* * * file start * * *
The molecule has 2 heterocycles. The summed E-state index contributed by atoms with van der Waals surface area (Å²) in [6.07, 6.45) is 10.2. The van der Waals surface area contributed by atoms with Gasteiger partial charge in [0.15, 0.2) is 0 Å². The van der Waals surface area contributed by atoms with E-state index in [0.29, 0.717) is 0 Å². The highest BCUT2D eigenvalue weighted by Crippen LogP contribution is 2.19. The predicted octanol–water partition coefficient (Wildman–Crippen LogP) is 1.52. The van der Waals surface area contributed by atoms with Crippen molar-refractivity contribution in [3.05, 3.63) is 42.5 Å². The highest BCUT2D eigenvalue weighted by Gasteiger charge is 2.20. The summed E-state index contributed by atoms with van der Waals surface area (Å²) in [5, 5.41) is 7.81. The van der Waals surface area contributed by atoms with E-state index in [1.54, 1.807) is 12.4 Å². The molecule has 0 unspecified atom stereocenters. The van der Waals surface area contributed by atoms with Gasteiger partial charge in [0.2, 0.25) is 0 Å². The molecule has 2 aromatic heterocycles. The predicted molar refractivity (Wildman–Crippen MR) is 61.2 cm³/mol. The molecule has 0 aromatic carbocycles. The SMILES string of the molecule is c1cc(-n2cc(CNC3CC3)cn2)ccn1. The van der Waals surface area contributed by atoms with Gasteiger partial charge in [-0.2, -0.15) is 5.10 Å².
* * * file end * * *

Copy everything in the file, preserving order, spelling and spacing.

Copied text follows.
The molecule has 2 heterocycles. The summed E-state index contributed by atoms with van der Waals surface area (Å²) in [6.07, 6.45) is 10.2. The van der Waals surface area contributed by atoms with Gasteiger partial charge in [0.15, 0.2) is 0 Å². The van der Waals surface area contributed by atoms with E-state index in [0.29, 0.717) is 0 Å². The highest BCUT2D eigenvalue weighted by Crippen LogP contribution is 2.19. The predicted octanol–water partition coefficient (Wildman–Crippen LogP) is 1.52. The van der Waals surface area contributed by atoms with Crippen molar-refractivity contribution in [3.05, 3.63) is 42.5 Å². The highest BCUT2D eigenvalue weighted by Gasteiger charge is 2.20. The summed E-state index contributed by atoms with van der Waals surface area (Å²) in [5, 5.41) is 7.81. The van der Waals surface area contributed by atoms with E-state index in [1.54, 1.807) is 12.4 Å². The molecule has 0 unspecified atom stereocenters. The van der Waals surface area contributed by atoms with Gasteiger partial charge in [0.2, 0.25) is 0 Å². The molecule has 2 aromatic heterocycles. The predicted molar refractivity (Wildman–Crippen MR) is 61.2 cm³/mol. The molecule has 0 aromatic carbocycles. The SMILES string of the molecule is c1cc(-n2cc(CNC3CC3)cn2)ccn1. The van der Waals surface area contributed by atoms with Gasteiger partial charge in [-0.2, -0.15) is 5.10 Å².